When the founder of fashion site ASOS sought to be deemed special in 2016, the judge considered that while he was hard-working, talented and astute, he was not innovative, revolutionary or extraordinary. Further, the wife had been an excellent home-maker and to treat special contribution as "unmatched" would be "highly discriminatory".
Similarly, in the aptly named case Work, it was determined that being in the right place at the right time or benefiting from a period of boom was not enough. Hard work alone lacked the necessary quality of exceptionality: many people work extremely hard at every level of society and employment. However, the judges confirmed that it was not helpful to consider the word "genius" (previously a guiding term), as it is too subjective; it is sufficient to determine whether the contribution is "wholly exceptional". The decision clarifies that in such cases, the focus is to be on whether there is a disparity of contribution and whether there is a sufficient disparity to make it unfair to disregard; it is not whether the contribution is "unmatched" as previously considered.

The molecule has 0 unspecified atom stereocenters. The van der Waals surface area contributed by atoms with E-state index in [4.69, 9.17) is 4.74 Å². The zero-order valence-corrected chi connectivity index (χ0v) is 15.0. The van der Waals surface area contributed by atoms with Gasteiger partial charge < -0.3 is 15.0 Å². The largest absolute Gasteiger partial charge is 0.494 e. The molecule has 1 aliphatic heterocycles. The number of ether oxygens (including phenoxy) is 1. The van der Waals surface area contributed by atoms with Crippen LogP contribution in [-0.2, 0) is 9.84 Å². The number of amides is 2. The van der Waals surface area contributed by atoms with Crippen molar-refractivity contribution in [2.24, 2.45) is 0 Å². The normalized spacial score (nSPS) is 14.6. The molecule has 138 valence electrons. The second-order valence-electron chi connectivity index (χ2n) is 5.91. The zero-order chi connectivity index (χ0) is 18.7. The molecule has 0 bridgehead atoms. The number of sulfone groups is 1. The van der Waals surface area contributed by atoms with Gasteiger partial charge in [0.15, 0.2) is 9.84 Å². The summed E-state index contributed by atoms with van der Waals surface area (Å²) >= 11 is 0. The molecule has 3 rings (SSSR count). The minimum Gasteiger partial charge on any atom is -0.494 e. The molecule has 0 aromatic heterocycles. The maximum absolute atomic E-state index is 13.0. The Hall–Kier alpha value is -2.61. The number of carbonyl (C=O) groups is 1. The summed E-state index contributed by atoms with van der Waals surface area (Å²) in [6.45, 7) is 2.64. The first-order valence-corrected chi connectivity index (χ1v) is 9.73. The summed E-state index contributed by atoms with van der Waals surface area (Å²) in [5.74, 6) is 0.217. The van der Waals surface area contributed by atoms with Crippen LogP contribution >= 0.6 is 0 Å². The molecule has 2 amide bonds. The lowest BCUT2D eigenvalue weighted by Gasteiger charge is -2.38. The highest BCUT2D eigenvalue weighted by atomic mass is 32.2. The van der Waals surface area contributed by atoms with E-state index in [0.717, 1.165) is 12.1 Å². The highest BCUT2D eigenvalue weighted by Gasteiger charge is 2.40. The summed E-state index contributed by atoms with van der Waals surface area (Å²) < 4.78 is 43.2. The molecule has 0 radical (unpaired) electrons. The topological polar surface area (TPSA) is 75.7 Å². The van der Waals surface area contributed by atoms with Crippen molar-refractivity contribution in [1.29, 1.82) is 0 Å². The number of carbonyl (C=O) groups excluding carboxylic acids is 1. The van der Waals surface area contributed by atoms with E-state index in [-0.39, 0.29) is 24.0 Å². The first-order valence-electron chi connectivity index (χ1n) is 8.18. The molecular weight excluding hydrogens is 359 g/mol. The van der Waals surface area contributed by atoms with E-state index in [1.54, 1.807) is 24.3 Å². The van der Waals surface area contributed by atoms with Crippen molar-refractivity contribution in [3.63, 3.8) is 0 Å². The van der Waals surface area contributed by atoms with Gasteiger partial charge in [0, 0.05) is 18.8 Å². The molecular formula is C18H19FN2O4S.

Who wants to be a millionaire?
Many family law practitioners do not like the concept because it requires often distasteful consideration of the details of the parties' marriage and appears to be discriminatory. While Mr Work did not succeed in persuading the court that he had made a special contribution, the appeal judges have kept the principle alive until such time as it is tested in the Supreme Court.
We suspect it will become increasingly difficult for the breadwinning spouse to succeed in proving that a contribution has been wholly exceptional. Wealthy couples seeking to protect their own wealth may wish to consider entering into a pre-nuptial agreement, which might assist in preventing unpleasant disputes. However unromantic it may seem, if the wealthier party's overriding consideration is to preserve their own assets, the only sure way of doing so is not to get married for as long as family law remains as it is.
Last month, the Court of Appeal adjudged that Randy Work could not reduce his financial settlement with his wife on divorce.
The starting point for dividing the assets is a 50/50 split.
The only sure way of doing of protecting one's assets is not to get married.